|Rachel, Annabelle and Steve
Vegetarians and vegans are people who have plant based diets; they don’t eat animal meat. Vegans go further by completely avoiding any animal products which includes wool, honey, eggs, milk etc. So, is being a vegan a healthy thing to do? Are vegan children victims of child abuse? Do vegans have good or bad diets? Do vegans live longer than meat eaters? These are all good questions which people ask and I’ve pondered some of these myself. Well, since drifting from an intermittent meat eater to a complete vegetarian a few years ago, this has been on my mind for some time.
We only have three friends who are vegan: Steve, Rachel and their daughter Annabelle. I recently invited myself ’round to their house after work one evening for a scrummy meal and a natter. We spent some time exploring the issue; I have only known them as vegans and I was keen to hear about their journey and what has taken them along that path.
Here goes. We’ve known Steve, Rachel and Annabelle since the 1990s and we have always been impressed by their thoughtful, consistent and firm approach on a range of issues. We admire them for their strong principles. I think the world needs a few more people like them! This was a good opportunity to get down to the wholefood reality…..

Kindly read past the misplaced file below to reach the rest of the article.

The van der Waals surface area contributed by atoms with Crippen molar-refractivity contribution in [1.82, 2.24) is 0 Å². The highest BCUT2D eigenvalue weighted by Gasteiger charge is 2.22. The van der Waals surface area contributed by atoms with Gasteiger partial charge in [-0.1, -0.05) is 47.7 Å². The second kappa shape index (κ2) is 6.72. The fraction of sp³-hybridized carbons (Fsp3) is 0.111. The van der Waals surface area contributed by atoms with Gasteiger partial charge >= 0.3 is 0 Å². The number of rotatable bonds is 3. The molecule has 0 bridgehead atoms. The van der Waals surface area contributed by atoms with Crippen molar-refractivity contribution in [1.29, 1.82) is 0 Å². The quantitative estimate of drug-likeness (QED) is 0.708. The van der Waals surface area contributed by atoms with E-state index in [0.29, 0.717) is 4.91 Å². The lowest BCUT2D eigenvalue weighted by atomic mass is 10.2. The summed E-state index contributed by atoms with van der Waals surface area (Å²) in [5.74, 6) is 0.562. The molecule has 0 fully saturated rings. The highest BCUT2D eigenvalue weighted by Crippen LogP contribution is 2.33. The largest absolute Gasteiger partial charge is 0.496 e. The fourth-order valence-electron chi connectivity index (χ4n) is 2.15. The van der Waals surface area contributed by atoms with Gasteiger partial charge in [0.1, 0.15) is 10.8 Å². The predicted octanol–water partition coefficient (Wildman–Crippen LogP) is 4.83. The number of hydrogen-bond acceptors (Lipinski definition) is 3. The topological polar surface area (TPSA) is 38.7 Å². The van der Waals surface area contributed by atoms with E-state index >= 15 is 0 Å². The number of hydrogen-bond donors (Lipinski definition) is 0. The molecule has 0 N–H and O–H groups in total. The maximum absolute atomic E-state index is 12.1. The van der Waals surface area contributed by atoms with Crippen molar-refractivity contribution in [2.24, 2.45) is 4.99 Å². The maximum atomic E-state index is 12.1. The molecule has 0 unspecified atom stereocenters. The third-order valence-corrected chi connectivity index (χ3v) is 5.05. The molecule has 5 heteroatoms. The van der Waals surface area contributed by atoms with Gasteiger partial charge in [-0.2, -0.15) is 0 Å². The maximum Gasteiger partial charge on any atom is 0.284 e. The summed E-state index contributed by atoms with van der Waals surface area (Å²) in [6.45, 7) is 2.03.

I asked about the drivers, the reasoning behind veganism. For Steve and Rachel, they recounted the stories of young animals being exported to the Continent in appalling conditions: I instantly remembered those old news stories. Young calves were being shipped in crates, shortly to become veal. Horses were being transported for slaughtering, cattle were (and are) being bred for ever-increasing milk production. They just didn’t want to be part of that anymore. For me, I sort of knew of this kind of thing had happened (almost everyone watches the news on TV or reads a newspaper) but it hadn’t really moved me in the same way. Perhaps I was starting to recognise my own selfishness; being a vegetarian was about becoming healthier and as a spin-off equalising the food distribution around the world was merely some kind of bonus. That alone, I realise, is not enough. Being a vegan because of animal welfare issues was clearly a matter of conscience for them, and for this they- and the whole vegan movement – should be admired and taken more seriously.
Tell me about the health benefits of being vegan
Firstly, you only have to look at Steve and Rachel to see they’re pretty healthy. No sign of being over weight or anything like that; Annabelle is a delightfully healthy and lively teenage girl.